Ask a retail food professional what trends are impacting shopper buying habits, and chances are, transparency would be one of the responses. Today’s consumers are knowledgeable and savvy when it comes to the products they seek out and purchase. They want to know where their food is grown and how it was produced. They want clean labeling on food packaging. And they want assurances that the food is fresh and safe to eat.
Both retailers and manufacturers are responding to
this trend in a variety of ways, from in-store and online
messaging and marketing, to clear and concise informa-
tion on packaging. Now, we’re seeing new technological
advances that are propelling this trend to the next level.
One technology in particular that’s just now being
implemented in our industry is what’s known as a blockchain, which provides retailers with a continuously growing digital record of transaction “blocks” within the food
supply chain. In addition to eliminating the tedious process of paper records and manual inspection processes,
a blockchain also prevents a supply chain’s transaction
record from being altered or tampered with, thus assuring
accuracy and accountability for fresh food distribution.
And since the blockchain database is not stored in one
physical location and available on-demand, records are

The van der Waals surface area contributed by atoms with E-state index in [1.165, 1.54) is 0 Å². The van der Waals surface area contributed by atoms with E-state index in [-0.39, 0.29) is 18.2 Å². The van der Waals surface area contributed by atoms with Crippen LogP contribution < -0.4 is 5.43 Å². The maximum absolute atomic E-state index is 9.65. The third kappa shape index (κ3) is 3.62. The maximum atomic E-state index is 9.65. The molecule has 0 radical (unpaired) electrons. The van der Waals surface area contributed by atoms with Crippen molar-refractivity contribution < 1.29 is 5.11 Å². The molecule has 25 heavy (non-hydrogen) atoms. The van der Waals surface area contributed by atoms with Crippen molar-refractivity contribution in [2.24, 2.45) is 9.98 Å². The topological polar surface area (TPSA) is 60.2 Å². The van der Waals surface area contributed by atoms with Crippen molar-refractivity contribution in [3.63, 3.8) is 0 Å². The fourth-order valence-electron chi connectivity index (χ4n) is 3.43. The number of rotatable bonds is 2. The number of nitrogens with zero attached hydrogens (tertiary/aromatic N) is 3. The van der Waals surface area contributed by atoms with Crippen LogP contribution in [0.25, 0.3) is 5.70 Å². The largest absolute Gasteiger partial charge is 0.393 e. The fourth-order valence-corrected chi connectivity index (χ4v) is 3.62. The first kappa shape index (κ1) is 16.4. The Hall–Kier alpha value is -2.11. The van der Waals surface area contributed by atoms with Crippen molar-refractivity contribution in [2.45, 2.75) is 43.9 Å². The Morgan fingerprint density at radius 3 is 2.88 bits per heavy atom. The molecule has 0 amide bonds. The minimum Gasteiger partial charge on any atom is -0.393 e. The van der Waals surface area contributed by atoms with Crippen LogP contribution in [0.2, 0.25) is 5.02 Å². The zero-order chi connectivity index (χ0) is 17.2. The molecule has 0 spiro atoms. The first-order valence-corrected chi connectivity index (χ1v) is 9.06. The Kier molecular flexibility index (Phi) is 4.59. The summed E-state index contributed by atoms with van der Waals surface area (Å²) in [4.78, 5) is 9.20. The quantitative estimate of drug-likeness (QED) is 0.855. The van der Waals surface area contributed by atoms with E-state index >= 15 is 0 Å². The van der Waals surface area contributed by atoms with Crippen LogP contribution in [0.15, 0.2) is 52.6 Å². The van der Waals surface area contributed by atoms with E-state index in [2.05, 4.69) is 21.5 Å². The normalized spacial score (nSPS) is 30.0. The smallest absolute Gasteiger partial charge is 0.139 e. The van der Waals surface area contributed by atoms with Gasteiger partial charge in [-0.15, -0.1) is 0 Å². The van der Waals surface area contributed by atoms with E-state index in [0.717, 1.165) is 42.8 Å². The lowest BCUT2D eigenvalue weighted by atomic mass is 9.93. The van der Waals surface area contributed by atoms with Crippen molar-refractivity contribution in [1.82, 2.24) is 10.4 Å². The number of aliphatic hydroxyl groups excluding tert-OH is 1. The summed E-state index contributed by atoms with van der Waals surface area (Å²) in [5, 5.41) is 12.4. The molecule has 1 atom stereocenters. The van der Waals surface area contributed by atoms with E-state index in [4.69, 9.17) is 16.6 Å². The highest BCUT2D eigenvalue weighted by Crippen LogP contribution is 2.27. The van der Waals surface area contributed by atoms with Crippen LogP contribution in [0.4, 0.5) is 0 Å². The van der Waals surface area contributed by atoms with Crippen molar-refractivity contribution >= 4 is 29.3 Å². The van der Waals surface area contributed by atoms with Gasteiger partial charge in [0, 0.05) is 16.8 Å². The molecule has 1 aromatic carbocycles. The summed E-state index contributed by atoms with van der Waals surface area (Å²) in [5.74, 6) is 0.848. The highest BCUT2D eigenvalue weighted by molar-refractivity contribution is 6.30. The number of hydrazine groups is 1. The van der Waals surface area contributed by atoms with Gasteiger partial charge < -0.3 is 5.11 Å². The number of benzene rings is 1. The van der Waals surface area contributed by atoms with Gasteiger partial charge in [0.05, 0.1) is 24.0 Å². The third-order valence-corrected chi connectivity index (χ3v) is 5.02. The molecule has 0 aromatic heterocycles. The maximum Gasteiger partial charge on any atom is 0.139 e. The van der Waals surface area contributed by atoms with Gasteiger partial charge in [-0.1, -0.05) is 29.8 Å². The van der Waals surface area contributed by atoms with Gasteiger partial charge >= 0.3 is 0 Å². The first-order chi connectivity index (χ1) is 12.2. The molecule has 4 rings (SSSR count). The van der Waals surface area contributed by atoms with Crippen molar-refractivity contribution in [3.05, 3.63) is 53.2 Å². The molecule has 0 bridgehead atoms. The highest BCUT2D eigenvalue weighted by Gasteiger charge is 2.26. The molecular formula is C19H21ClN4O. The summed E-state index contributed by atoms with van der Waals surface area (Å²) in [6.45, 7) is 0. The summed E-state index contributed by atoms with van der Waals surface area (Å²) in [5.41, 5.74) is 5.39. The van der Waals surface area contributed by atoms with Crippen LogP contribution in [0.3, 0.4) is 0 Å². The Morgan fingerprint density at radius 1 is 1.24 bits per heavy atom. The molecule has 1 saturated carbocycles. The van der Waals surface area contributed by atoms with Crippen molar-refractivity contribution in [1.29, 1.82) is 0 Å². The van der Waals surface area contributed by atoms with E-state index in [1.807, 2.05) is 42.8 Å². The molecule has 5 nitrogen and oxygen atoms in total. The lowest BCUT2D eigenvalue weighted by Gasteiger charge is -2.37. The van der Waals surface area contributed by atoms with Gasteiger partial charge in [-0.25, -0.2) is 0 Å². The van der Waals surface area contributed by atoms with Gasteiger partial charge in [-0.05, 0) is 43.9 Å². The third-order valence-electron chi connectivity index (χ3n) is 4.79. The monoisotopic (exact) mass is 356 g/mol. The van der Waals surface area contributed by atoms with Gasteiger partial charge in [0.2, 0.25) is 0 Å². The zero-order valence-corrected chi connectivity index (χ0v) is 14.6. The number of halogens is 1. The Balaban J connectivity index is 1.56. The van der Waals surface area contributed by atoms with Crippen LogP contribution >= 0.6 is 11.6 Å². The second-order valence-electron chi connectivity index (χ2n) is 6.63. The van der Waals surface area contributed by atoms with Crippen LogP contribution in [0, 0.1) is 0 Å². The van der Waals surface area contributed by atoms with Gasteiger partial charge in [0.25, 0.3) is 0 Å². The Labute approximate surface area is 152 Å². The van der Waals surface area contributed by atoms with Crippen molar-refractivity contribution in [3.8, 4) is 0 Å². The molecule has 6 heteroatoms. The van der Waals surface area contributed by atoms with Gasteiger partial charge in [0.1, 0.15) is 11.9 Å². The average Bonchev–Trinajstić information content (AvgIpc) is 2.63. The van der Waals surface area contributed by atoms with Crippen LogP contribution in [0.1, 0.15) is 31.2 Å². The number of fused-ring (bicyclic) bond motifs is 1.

truly public and easily verifiable.
So, how can retailers capitalize on this new technology?
Here are some thoughts:
Demonstrate commitment to food safety. The figures are frightening: an estimated one in six Americans
are sickened from foodborne illnesses annually, resulting
in 128,000 hospitalizations and 3,000 deaths, according
to the Centers for Disease Control. Food safety is a pillar
of not only IDDBA, but the entire food industry. By implementing a blockchain, retailers and manufacturers can
track down the source of foodborne illness in a matter of
seconds, as opposed to weeks.
Build shopper trust. By utilizing blockchain technology, retailers and manufacturers alike can almost
instantly track the whereabouts of in-transit products
and, if necessary, the source of any contaminations or
foodborne illness occurrences. This reaffirms the industry’s commitment to selling high-quality and safe food to
consumers. In turn, the level of trust among shoppers will
continue to rise, as their view of food retailers will be one
of not just a business selling products, but as a true neighbor in the community who is always vigilant and caring
for shoppers and their families.
Become expert storytellers through transparency.
Shoppers are seeking a farm-to-table narrative in the food
they purchase. They want their local supermarket to be a
source of knowledge and an expert on the food it sells, not
just on the ingredients and health benefits, but also where
it was sourced. A blockchain can eliminate the guesswork
on where products were grown or raised. Moreover, this
knowledge can be used to develop messages on product
labeling, marketing, and messaging. In fact, a narrative
could be written on the journey the food took before arriving at the store.
Reduce food waste. Another positive effect of the
technology is the ability to reduce food waste. Through
food chain optimization and visibility back to the producer, retailers could potentially manage the shelf-life of
fresh perishables. For example, a retailer could schedule
shipments of limited shelf-life products to stores geographically located closer to the producer.
Demand for honest supply chains is growing.
By Mike Eardley, President and CEO, IDDBA